Leipzig is the most populous city in the federal state of Saxony, Germany. With a population of 581,980 inhabitants as of 2017, it is Germany's tenth most populous city. Leipzig is located about 160 kilometres (99 mi) southwest of Berlin at the confluence of the White Elster, Pleiße and Parthe rivers at the southern end of the North German Plain.
Friedrich Ludwig Georg von Raumer was a German historian. He was the first scientific historian to popularise history in German. He travelled extensively and served in German legislative bodies.
Friedrich Adolf Ebert was a German bibliographer and librarian.
Brockhaus died in Leipzig. The business was carried on by his sons, Friedrich Brockhaus (1800–1865), who retired in 1850, and Heinrich Brockhaus (1804–1874), under whom it was considerably extended. Heinrich especially rendered great services to literature and science, which the University of Jena recognized by making him, in 1858, honorary Doctor of Philosophy. In the years 1842–1848, Heinrich Brockhaus was member of the Saxon second chamber, as representative for Leipzig, was made honorary citizen of that city in 1872, and died there on 15 November 1874.
F.A. Brockhaus AG, known as Brockhaus for short, is a German publishing firm founded by Friedrich Arnold Brockhaus. It is best known for its eponymous encyclopedia.
Heinrich Brockhaus was a German book dealer and publisher who became a liberal politician.
Friedrich Schiller University Jena is a public research university located in Jena, Thuringia, Germany.
His firm continues under the name F.A. Brockhaus AG in his honor. He is also the namesake of 27765 Brockhaus, a main-belt asteroid discovered in 1991.
Johann Heinrich Voss was a German classicist and poet, known mostly for his translation of Homer's Odyssey (1781) and Iliad (1793) into German.
The Brockhaus Enzyklopädie is a German-language encyclopedia which until 2009 was published by the F. A. Brockhaus printing house.
Karl Christian Friedrich Krause was a German philosopher, born at Eisenberg, in Saxe-Gotha-Altenburg. His philosophy, known as "Krausism", was very influential in Restoration Spain.
Gustav Ludwig Heinrich Mützel was a German artist, famous for his mammal and bird paintings, including the illustrations for the second edition of Alfred Edmund Brehm's Thierleben and Richard Lydekker's The Royal Natural History.
Joseph Hormayr, Baron zu Hortenburg was an Austrian and German statesman and historian.
The Düsseldorf school of painting refers to a group of painters who taught or studied at the Düsseldorf Academy in the 1830s and 1840s, when the Academy was directed by the painter Wilhelm von Schadow. The work of the Düsseldorf School is characterized by finely detailed yet fanciful landscapes, often with religious or allegorical stories set in the landscapes. Leading members of the Düsseldorf School advocated "plein air painting", and tended to use a palette with relatively subdued and even colors. The Düsseldorf School grew out of and was a part of the German Romantic movement. Prominent members of the Düsselorf School included von Schadow, Karl Friedrich Lessing, Johann Wilhelm Schirmer, Andreas Achenbach, Hans Fredrik Gude, Oswald Achenbach, and Adolf Schrödter.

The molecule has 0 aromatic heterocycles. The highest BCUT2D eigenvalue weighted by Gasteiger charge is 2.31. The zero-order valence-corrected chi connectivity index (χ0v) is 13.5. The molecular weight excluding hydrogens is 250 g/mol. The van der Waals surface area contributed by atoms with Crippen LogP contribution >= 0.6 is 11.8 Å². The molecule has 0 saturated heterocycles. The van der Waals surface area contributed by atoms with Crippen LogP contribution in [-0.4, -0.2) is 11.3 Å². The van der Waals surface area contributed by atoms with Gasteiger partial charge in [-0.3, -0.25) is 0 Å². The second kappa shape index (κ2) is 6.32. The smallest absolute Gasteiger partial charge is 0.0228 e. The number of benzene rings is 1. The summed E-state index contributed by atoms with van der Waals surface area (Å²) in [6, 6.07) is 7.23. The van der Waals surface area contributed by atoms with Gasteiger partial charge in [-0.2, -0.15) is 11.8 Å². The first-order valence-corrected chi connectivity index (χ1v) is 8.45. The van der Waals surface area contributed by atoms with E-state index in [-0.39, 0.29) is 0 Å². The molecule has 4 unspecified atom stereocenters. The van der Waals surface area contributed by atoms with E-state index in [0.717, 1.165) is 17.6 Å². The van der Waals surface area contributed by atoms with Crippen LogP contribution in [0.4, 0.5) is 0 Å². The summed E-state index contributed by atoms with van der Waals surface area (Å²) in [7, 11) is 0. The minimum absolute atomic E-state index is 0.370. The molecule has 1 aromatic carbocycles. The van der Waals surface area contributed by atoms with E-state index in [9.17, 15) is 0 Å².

Johann Friedrich Kind was a German dramatist, most famous for writing the libretto for Carl Maria von Weber's opera Der Freischütz (1821).
Carl Friedrich von Rumohr was a German art historian, writer, draughtsman and painter, agricultural historian, connoisseur of and writer about the culinary arts, art collector and patron of artists.
Karl Friedrich von Klöden was a German educator, historian, and geographer.
The Friedenspark is an open space of about 20 hectares in the centre of Leipzig, Germany, in the district of Zentrum-Südost, located between the Ostplatz to the north and the Russian Memorial Church to the south. The park was opened in 1983, after the secularisation and clearance, under the then East German regime, of the Neuer Johannisfriedhof, which is what the space used to be, and its thorough reconstruction.
Joseph Anton Echteler was a German sculptor.
Fürstlich Sächsischer Hofbuchdruckerei of Altenburg, Germany, is used generically in this article to denote a succession of book printers based in Altenburg, in the German state of Thuringia, that — under various capacities, names, and owners – have endured as one continuous printing operation, without interruption, for four hundred and twenty-five years — since 1594, the early modern German period. The bookbinding aspect of the business included a bindery.
Karl Friedrich Vollrath Hoffmann was a German geographer.
Benedictus Gotthelf Teubner was a German bookseller and founder of a publishing company.
Eduard Wunder (1800–1869) was a German philologist, and from 1843 to 1866 Rector of the Fürstenschule Grimma in Saxony.
Friedrich Wilhelm Arnold was German musician, music seller, publisher and folk-song collector.
Eduard Brockhaus was a German publisher and politician.